Arts & Culture

Two Houston Fringe Theater Groups Are Joining Forces

The hope is to create a stronger company by pooling their resources.

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  • Obsidian Theater, formerly a drug store, sits on the corner of White Oak Dr. and Harvard St. in The Heights. (Photo Credit: Courtesy of Tom Stell)
    Obsidian Theater, formerly a drug store, sits on the corner of White Oak Dr. and Harvard St. in The Heights. (Photo Credit: Courtesy of Tom Stell)
  • Atseko Factor and Luis Galindo in Obsidian Theater's "Mofo With the Hat" by Stephen Adly Guirgis (Photo Credit: Pim Lin)
    Atseko Factor and Luis Galindo in Obsidian Theater's "Mofo With the Hat" by Stephen Adly Guirgis (Photo Credit: Pim Lin)
  • Adriana Dominguez and Valentina Olarte in "El Nogalar" by Tanya Saracho (Photo Credit: Pim Lin)
    Adriana Dominguez and Valentina Olarte in "El Nogalar" by Tanya Saracho (Photo Credit: Pim Lin)
  • John Forgy and Justin White in SRO’s production of “American Idiot”  (Photo Credit:  )
    John Forgy and Justin White in SRO’s production of “American Idiot” (Photo Credit: )
  • Simone Gundy, Kiefer Slaton, Justin White, Sarah Konkel in SRO’s production of “Speakeasy.” (Photo Credit: Nicole Nesson)
    Simone Gundy, Kiefer Slaton, Justin White, Sarah Konkel in SRO’s production of “Speakeasy.” (Photo Credit: Nicole Nesson)
  • Simone Gundy in SRO’s production of “Speakeasy.” (Photo Credit: Nicole Nesson)
    Simone Gundy in SRO’s production of “Speakeasy.” (Photo Credit: Nicole Nesson)
  • Cast members in SRO’s production of “Silence!” (Photo Credit: Nicole Nesson)
    Cast members in SRO’s production of “Silence!” (Photo Credit: Nicole Nesson)

There's no perfect formula for staying sustainable as a small theater company. But in the case of Houston-based Obsidian Theater and Standing Room Only Productions, the idea is to become stronger as one. For Obsidian's Executive Director Tom Stell, the extra help from SRO's staff could increase productivity and opportunity. "Those people will be helping us on all the shows this next coming year, whether they be musicals or plays," Stell says. "So we'll just have a lot more bandwidth, artistically and businesswise."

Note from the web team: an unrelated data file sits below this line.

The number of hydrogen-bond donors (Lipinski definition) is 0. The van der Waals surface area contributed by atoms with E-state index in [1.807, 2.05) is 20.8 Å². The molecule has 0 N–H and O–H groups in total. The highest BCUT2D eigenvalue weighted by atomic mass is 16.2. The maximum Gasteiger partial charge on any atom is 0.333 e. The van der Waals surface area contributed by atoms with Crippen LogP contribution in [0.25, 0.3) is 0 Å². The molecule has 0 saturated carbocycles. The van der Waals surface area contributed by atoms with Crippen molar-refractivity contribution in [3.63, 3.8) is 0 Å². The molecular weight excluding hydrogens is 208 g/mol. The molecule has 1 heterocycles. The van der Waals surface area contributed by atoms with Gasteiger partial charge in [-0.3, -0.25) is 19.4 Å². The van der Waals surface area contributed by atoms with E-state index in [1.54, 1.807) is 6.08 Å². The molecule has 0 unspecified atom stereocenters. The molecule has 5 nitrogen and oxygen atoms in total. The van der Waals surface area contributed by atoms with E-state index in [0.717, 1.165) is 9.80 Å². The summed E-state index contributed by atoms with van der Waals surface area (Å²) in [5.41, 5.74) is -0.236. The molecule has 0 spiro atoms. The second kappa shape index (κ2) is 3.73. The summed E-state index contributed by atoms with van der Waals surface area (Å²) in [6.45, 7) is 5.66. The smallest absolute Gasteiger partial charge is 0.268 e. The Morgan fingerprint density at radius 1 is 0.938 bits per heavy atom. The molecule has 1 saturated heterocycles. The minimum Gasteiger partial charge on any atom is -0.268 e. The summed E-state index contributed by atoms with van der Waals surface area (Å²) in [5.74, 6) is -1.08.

Each company specializes in fringe theatre – which is usually less mainstream and more experimental. They're both about six years old, but only Obsidian has been non-profit. SRO has operated as an LLC, but that changes with the merger. "By merging with [Obsidian], we're going to be part of that non-profit," explains SRO's Artistic Director Rachel Landon. "And we're going to enjoy the benefits of being a non-profit." Some of those benefits include becoming eligible for other sources of funding, such as grant money. While the merger means Obsidian will lose revenue from renting the venue to SRO for their musicals, Stell is confident they can make up the loss. "I think we're hoping to leverage those larger audiences we get from the musicals to support the plays," he says.

The groups will call themselves Obsidian Theater in association with SRO Productions to assist in the transition for the first season. After that, the group will become known as Obsidian Theater.

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